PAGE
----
Aussie Jewish Students Successfully Defend Israel Against The “Apartheid” Slur
It’s pleasing, though, to hear that the Australasian Union of Jewish Students (AUJS) has successfully defended Israel against the “apartheid” slur, encountering reassuring levels of goodwill towards Israel as well.
Reports student Simon Sawday via the antipodean J-Wire service:
‘AUJS has participated in a debate held by the Macquarie University Student Representative Association (MUSRA), questioning the characterisation of Israel as an apartheid state. I, as a representative of AUJS, spoke in support of Israel’s position and a representative of Students for Palestine argued the opposing point of view.
The debate was a great success for us. People were curious about Israel and were eager to gain a better understanding of the situation. The apartheid analogy was able to be addressed and I had the chance to directly tell the audience how absurd the comparison is and question why countries that clearly and routinely practise apartheid are ignored, such as Iran, where Bahai people are prohibited from attending universities.When AUJS was invited to take part in the debate it posed a tough question to our leadership of whether we should accept the invitation. The debate topic was biased, the organisers (despite holding the event in their capacity as MUSRA [Student representative Council] officers), were pro-Palestinian activists and the promotion of the event online was being used as means of influencing the debate before it started.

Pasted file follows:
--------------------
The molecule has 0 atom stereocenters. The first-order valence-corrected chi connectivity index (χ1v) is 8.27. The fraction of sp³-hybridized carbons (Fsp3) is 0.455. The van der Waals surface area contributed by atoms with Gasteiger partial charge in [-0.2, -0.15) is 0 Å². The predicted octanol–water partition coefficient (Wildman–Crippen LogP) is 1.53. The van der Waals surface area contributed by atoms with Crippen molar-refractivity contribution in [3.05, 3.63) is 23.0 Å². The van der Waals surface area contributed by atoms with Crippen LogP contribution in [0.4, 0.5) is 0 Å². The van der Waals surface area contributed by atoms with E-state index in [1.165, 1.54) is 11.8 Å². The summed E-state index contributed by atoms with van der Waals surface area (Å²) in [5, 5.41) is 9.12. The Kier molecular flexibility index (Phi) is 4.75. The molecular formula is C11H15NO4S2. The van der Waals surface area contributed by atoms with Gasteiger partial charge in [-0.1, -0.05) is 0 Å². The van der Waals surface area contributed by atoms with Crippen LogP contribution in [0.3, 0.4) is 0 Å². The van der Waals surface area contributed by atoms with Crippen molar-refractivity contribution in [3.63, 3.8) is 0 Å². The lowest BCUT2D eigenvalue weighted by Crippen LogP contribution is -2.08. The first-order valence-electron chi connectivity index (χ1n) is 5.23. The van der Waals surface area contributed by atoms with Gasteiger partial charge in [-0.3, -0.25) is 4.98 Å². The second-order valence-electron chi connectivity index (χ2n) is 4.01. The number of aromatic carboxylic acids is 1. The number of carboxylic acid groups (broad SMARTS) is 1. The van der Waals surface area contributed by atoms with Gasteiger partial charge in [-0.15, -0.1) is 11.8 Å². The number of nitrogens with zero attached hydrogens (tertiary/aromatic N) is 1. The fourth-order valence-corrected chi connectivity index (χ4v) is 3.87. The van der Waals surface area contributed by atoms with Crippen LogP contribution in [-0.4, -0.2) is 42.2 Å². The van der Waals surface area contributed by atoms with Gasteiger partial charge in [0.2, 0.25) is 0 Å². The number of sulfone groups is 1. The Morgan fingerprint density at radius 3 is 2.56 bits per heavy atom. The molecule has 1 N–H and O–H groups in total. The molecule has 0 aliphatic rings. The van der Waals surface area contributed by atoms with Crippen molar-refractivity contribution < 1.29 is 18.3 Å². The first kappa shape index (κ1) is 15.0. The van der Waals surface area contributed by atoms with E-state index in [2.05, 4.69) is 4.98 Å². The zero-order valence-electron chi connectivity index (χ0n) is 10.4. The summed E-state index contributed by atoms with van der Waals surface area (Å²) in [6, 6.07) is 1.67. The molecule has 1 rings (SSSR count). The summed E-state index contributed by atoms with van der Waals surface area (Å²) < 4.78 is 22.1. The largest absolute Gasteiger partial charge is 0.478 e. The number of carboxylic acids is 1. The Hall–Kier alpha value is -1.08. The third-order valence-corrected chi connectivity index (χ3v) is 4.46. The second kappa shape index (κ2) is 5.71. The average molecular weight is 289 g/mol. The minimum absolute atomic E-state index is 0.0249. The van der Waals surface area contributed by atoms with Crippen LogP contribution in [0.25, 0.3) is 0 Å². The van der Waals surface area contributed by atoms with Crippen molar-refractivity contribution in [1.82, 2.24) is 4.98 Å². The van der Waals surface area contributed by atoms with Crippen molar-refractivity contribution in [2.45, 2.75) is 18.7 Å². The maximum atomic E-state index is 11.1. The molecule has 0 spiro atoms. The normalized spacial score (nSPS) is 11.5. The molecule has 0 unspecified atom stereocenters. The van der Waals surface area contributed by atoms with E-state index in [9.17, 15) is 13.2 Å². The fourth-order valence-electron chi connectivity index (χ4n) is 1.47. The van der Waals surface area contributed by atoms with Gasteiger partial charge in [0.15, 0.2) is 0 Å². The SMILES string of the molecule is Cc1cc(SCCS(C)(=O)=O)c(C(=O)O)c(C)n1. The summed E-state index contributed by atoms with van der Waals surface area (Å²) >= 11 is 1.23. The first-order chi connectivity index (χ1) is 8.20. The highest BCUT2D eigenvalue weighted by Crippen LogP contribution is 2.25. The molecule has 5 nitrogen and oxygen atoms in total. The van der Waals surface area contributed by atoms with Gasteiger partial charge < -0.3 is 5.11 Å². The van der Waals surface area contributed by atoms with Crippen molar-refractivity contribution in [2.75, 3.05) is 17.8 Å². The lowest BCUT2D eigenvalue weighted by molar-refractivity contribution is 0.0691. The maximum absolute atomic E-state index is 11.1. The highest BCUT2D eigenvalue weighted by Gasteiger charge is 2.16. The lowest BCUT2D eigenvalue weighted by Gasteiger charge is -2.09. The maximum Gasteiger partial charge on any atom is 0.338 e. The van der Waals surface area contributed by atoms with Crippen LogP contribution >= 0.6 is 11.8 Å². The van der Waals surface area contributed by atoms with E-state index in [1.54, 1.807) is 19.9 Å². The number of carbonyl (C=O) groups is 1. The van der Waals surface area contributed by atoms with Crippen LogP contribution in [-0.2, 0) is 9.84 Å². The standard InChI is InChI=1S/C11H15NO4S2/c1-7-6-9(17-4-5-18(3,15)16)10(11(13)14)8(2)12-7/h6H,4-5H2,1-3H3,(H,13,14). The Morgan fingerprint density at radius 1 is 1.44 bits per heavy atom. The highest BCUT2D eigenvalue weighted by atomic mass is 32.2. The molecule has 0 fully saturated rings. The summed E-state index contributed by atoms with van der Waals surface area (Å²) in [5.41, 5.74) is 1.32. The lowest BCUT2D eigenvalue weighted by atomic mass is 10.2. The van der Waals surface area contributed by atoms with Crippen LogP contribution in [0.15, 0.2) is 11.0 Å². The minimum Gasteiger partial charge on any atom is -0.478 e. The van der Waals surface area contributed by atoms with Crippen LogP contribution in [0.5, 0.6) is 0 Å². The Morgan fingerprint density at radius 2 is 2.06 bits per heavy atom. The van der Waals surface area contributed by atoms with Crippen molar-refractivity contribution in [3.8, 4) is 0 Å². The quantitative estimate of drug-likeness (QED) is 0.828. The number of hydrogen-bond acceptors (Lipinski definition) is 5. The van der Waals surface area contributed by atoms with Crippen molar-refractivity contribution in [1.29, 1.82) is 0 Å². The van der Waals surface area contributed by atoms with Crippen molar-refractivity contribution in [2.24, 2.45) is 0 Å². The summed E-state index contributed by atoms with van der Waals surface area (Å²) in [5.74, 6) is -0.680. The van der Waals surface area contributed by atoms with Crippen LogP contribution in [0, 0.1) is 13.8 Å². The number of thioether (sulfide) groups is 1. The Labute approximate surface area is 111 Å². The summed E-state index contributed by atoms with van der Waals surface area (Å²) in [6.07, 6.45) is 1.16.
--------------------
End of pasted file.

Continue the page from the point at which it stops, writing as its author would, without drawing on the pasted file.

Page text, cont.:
However, although it was not the type of event that AUJS would typically take part in, it was felt that it would be a rare opportunity for us to speak to a group of students that would not normally have exposure to a balanced perspective with respect to Israel and her practices. As it turned out, there were many people in attendance who didn’t already have a concrete viewpoint, many of whom were politics students and some of whom were of the Islamic faith. Many of these students eventually started to question the accuracy of the Israel/apartheid analogy. It was clear that our message resonated more strongly with the audience. This was all regardless of the fact that the room had been plastered with posters promoting a boycott of Israel, something which we considered to be very unprofessional and disrespectful from the organisers.
The debate illustrated an important point to us. It shows that most university students do not hold negative attitudes towards Israel, in spite of relentless anti-Israel campaigning by some groups. The majority of university students are intelligent, reasonable people who can recognise a weak argument and who are put off by mindless yelling and confrontational propaganda that is frequently a trademark of anti-Israel groups. The idea that people will listen to Israel’s message if we’re as loud and aggressive as those who seek to demonize Israel is contrary to the way in which most students receive and evaluate information.’